The NSF budget for the project was front loaded into the first three years of the project, which ended in June, 2001. The last NSF funded summer workshop was completed in July, 2000. We have 20% of the project funds budgeted for the final two years. This substantially reduces the number of professional development opportunities we can support. We do have some unspent funds from the first three years, and we have Eisenhower dollars and some school district funds to address the project goals over this period. We are prioritizing our needs to get the maximum value from these limited funds.

        Since November 15, 2000, the following activities have been carried out.

      1. Three series of full day (6 contact hour), building based meetings, a total of 33 meetings for grade 7-10 teachers. Each teacher attended 3 meetings for every grade level that they teach. Project Director Scott Stowell and selected EWU faculty and Disciplinary Team members met with teachers from each middle school and high school in the project. Teachers from a specific grade level were released from their classrooms for a day to participate in professional development activities, discuss the progress of the project in their building and to plan for the implementation of units to be taught in the future. As a result, virtually every teacher in the project attended. These meetings have replaced the after school follow-up meetings in the original project plan, and are proving to be much more effective. This change was implemented last year, and we plan to continue it through the rest of the project. These meetings are more expensive, since we need to pay for substitute teachers.
      2. Two summer workshops, each of 10 hours duration, for grade 7-10 teachers. A total of 32 teachers attended. These workshops concentrated on the major concepts in the units of instruction, and on any difficulties the teachers were having implementing the units.
      3. A half day summer meeting for Building Teams to revise their building plans for the coming year. This meeting was added from the original project schedule. Fifteen teachers attended.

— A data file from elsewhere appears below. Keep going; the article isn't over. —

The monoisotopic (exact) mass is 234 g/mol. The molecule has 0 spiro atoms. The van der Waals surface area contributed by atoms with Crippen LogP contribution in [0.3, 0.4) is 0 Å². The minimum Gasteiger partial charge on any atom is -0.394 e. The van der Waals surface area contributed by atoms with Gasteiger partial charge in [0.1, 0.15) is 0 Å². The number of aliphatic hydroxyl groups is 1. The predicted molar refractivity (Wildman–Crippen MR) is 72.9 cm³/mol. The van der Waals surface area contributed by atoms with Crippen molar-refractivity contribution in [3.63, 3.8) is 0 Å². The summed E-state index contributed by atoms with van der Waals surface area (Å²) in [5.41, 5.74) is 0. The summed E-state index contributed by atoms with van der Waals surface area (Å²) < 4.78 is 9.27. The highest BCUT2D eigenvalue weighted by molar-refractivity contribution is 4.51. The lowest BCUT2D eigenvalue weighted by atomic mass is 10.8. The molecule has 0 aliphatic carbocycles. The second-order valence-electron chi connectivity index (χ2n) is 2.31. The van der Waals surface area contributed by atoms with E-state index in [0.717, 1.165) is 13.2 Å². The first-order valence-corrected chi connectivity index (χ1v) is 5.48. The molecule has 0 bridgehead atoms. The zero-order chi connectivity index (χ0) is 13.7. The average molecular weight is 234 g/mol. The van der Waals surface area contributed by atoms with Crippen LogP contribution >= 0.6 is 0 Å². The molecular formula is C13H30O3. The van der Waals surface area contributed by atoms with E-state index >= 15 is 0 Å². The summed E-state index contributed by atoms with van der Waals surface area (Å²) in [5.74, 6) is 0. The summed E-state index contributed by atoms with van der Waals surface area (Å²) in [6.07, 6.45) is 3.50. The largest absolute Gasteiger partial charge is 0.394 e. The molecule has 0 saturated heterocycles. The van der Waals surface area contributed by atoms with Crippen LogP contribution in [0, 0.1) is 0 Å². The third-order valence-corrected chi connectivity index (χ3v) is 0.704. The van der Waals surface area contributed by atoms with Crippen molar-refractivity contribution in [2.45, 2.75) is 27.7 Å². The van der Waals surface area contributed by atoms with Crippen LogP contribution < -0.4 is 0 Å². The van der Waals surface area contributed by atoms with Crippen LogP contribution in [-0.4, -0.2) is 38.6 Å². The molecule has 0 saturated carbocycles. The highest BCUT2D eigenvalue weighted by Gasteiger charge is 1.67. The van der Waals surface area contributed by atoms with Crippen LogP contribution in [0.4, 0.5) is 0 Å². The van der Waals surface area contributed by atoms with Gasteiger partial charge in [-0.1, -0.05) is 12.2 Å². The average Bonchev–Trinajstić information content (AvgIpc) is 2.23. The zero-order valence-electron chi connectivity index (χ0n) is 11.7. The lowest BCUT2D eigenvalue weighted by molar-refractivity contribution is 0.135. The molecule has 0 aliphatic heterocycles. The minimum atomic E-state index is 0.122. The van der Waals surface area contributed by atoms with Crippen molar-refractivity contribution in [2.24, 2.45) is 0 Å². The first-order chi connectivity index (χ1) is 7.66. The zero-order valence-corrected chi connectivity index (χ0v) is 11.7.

4. Two day-long orientation sessions (Dec. 2000 and Jan. 2001) for new teachers were held in the last academic year. Approximately 10 teachers attended each of the sessions.

      We made an extensive effort to refine our curricular materials. We reduced the number of activities in many units, and developed a coherent flow of activities for each unit that supports the learning goals. While further refinements will undoubtedly be made as teachers use these materials, we think that the units are in essentially final form.

      As we review our achievements to date, it is clear to us that we are having more success implementing the goals of the project in the high schools than in the middle schools. We are feeling good about 4 out of the 5 mainstream high schools. The one exception is a school that was in temporary quarters the last two years while remodeling was carried out. This school is necessarily a little behind the others. The small alternative high school in the district is having to adapt the curricular units to their special student population, so it is also not as far along.

      Our biggest concerns are in the middle schools. There is only 1 out of 6 middle schools that is completely accomplishing what we envisioned (collaborative planning around effective student learning and effective instruction). At least this tells us that our goals can be realized in this setting! The other 5 schools have individual teachers that are succeeding, but within each school, teachers are not working as cooperatively as we intended, so the collaborative culture around teaching and student learning is not being developed to the needed degree. In particular, some teachers are having difficulty implementing the student-centered, constructivist mode inherent in "teaching for understanding." They have not been willing or able to make the transition from their traditional methods. What we need is the ability to intervene in the individual classrooms and provide the professional assistance needed. This presents two problems. First, our professional development model in this project, up to this point, has not been powerful enough to do this. We have relied on working with groups of teachers in workshops, where we can motivate and demonstrate the techniques and encourage their adoption, but the project was not designed for intervention with individual teachers. Second, there are issues raised by these teachers that impede this intervention. These include teacher attitudes, such as the students in middle school are different and will not respond to these teaching techniques, teachers will lose control of their classrooms, and intervention is not professional development but a method of performance evaluation. In spite of these difficulties, Scott Stowell and his supervisor, Karin Short, have met with middle level principals this fall to discuss these issues, and have gained their support to begin working more closely with specific science teachers in schools during the coming year. The intended purpose is to assist teachers in planning and organizing instruction, lesson design, the use of student assessment data to focus instruction, and to conduct more student-centered approaches to student learning. Furthermore, Scott Stowell is assisting some buildings with other implementation issues, such as the organization of equipment and supplies. Of course we do have the ability to send Jim Slavicek to help out those teachers who request help. Our major challenge involves those teachers who need assistance, but who are not actively seeking support.